All About History
AACHEN, Germany, 792
While Charlemagne ruled from a number of cities and palaces, he spent a significant amount of time in Aachen, a city in western Germany. From the 790s onwards, he set about making it his imperial capital city. Aachen was ideally suited because it was at the heart of his mighty kingdom with important roads connecting it to the Rhineland and northern Gaul. The city was also a former Roman settlement with its own traditional baths, symbolically conflating Charlemagne’s rule with that of the ancient emperors.
To establish his seat of power, Charlemagne built a royal complex covering 50 acres that included a palace, a law court and the Palatine Chapel — the latter of which was designed by Frankish architect Odo of Metz. The king’s own private chapel, it was a domed octagon with a 16-sided ambulatory, an imperial box containing a marble-slab throne, and two winding staircases that led up to the twin towers.
Considered one of the best examples of Carolingian architecture, it fused ideas from Byzantine basilicas, Roman ruins and Jerusalem. In fact, Charlemagne even bought materials and craftsmen from these distant lands to build his grand church. Its vaulted interior was the highest in northern Europe for centuries.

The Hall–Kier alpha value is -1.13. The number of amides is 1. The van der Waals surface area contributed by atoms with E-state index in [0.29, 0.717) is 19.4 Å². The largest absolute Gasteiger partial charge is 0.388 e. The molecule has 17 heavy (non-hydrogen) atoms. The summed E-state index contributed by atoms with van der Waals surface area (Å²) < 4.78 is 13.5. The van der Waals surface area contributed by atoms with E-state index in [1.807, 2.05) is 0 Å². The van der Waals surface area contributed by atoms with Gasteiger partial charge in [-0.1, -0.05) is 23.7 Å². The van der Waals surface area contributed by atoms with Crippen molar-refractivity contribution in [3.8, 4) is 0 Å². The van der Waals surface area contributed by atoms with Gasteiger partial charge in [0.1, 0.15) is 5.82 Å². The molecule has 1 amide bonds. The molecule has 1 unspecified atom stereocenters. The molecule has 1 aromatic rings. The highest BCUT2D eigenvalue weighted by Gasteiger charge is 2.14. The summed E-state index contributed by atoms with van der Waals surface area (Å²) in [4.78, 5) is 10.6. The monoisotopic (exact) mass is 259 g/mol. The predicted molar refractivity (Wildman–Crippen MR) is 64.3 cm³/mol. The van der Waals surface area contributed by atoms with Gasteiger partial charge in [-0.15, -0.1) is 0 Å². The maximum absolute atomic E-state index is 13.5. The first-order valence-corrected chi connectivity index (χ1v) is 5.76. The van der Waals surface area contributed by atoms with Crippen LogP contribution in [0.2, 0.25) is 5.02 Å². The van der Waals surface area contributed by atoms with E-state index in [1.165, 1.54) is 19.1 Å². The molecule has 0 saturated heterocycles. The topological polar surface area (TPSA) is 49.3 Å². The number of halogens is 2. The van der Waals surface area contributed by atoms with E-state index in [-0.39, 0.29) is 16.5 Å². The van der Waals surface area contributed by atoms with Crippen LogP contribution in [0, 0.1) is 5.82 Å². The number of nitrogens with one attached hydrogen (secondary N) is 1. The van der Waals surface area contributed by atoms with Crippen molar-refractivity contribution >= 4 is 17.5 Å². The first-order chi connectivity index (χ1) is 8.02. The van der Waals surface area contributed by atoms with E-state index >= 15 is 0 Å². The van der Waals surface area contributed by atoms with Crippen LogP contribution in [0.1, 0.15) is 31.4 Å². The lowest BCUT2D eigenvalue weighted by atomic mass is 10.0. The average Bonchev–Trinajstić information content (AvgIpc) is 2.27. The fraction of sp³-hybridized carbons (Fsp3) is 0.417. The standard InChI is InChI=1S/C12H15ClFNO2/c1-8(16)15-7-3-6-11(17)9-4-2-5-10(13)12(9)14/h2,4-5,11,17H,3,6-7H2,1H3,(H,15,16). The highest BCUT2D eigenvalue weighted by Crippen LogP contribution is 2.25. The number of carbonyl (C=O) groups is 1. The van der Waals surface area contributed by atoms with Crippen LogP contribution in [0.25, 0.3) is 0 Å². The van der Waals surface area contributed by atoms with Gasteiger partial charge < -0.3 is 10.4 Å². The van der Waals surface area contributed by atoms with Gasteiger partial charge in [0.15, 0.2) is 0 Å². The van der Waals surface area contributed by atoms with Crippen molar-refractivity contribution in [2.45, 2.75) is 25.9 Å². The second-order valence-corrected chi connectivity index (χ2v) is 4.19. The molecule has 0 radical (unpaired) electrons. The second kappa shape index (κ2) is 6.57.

In 805, Pope Leo III officially consecrated the chapel and Charlemagne was buried underneath it in 814. While the first Holy Roman emperor wasn’t crowned there, it was the venue for the coronations of 30 German kings spanning almost 600 years between 936 and 1531.
Although the Palatine Chapel is one of the bestpreserved Carolingian buildings that survives today, it has been altered over time. For example, a stained glass chancel was added in the 15th century and the structure now forms a part of the larger Aachen Cathedral.